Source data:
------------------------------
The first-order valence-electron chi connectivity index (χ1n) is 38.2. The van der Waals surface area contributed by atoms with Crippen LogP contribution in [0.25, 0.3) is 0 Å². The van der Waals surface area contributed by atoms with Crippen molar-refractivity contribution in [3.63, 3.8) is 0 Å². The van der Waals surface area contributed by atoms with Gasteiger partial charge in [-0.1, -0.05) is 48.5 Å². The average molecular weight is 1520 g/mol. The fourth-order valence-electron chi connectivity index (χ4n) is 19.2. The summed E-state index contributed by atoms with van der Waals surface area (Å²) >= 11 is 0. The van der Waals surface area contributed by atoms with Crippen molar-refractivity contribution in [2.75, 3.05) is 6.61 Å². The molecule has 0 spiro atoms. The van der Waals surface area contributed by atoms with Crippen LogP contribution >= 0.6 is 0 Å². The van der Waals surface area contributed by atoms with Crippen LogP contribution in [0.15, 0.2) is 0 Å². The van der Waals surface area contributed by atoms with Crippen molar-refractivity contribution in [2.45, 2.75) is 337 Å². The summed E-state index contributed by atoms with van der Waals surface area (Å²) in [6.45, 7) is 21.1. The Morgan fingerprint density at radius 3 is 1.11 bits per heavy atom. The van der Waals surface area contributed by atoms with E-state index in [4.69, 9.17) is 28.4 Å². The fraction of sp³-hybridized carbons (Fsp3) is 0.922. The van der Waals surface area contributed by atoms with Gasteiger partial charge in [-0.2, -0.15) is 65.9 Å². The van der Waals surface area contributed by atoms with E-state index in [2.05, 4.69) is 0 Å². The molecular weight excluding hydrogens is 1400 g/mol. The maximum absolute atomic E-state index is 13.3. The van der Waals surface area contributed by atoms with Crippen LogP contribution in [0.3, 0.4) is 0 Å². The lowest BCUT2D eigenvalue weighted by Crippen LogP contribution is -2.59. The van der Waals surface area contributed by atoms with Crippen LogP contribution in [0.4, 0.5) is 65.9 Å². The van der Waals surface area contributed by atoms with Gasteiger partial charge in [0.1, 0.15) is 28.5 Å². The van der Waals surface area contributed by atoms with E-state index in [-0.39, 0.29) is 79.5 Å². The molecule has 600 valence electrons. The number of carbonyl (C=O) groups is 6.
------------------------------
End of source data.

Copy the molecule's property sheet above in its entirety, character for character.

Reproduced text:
The first-order valence-electron chi connectivity index (χ1n) is 38.2. The van der Waals surface area contributed by atoms with Crippen LogP contribution in [0.25, 0.3) is 0 Å². The van der Waals surface area contributed by atoms with Crippen molar-refractivity contribution in [3.63, 3.8) is 0 Å². The van der Waals surface area contributed by atoms with Gasteiger partial charge in [-0.1, -0.05) is 48.5 Å². The average molecular weight is 1520 g/mol. The fourth-order valence-electron chi connectivity index (χ4n) is 19.2. The summed E-state index contributed by atoms with van der Waals surface area (Å²) >= 11 is 0. The van der Waals surface area contributed by atoms with Crippen molar-refractivity contribution in [2.75, 3.05) is 6.61 Å². The molecule has 0 spiro atoms. The van der Waals surface area contributed by atoms with Crippen LogP contribution >= 0.6 is 0 Å². The van der Waals surface area contributed by atoms with Crippen LogP contribution in [0.15, 0.2) is 0 Å². The van der Waals surface area contributed by atoms with Crippen molar-refractivity contribution in [2.45, 2.75) is 337 Å². The summed E-state index contributed by atoms with van der Waals surface area (Å²) in [6.45, 7) is 21.1. The Morgan fingerprint density at radius 3 is 1.11 bits per heavy atom. The van der Waals surface area contributed by atoms with E-state index in [4.69, 9.17) is 28.4 Å². The fraction of sp³-hybridized carbons (Fsp3) is 0.922. The van der Waals surface area contributed by atoms with Gasteiger partial charge in [-0.2, -0.15) is 65.9 Å². The van der Waals surface area contributed by atoms with E-state index in [2.05, 4.69) is 0 Å². The molecular weight excluding hydrogens is 1400 g/mol. The maximum absolute atomic E-state index is 13.3. The van der Waals surface area contributed by atoms with Crippen LogP contribution in [0.3, 0.4) is 0 Å². The lowest BCUT2D eigenvalue weighted by Crippen LogP contribution is -2.59. The van der Waals surface area contributed by atoms with Crippen LogP contribution in [0.4, 0.5) is 65.9 Å². The van der Waals surface area contributed by atoms with Gasteiger partial charge in [0.1, 0.15) is 28.5 Å². The van der Waals surface area contributed by atoms with E-state index in [-0.39, 0.29) is 79.5 Å². The molecule has 600 valence electrons. The number of carbonyl (C=O) groups is 6.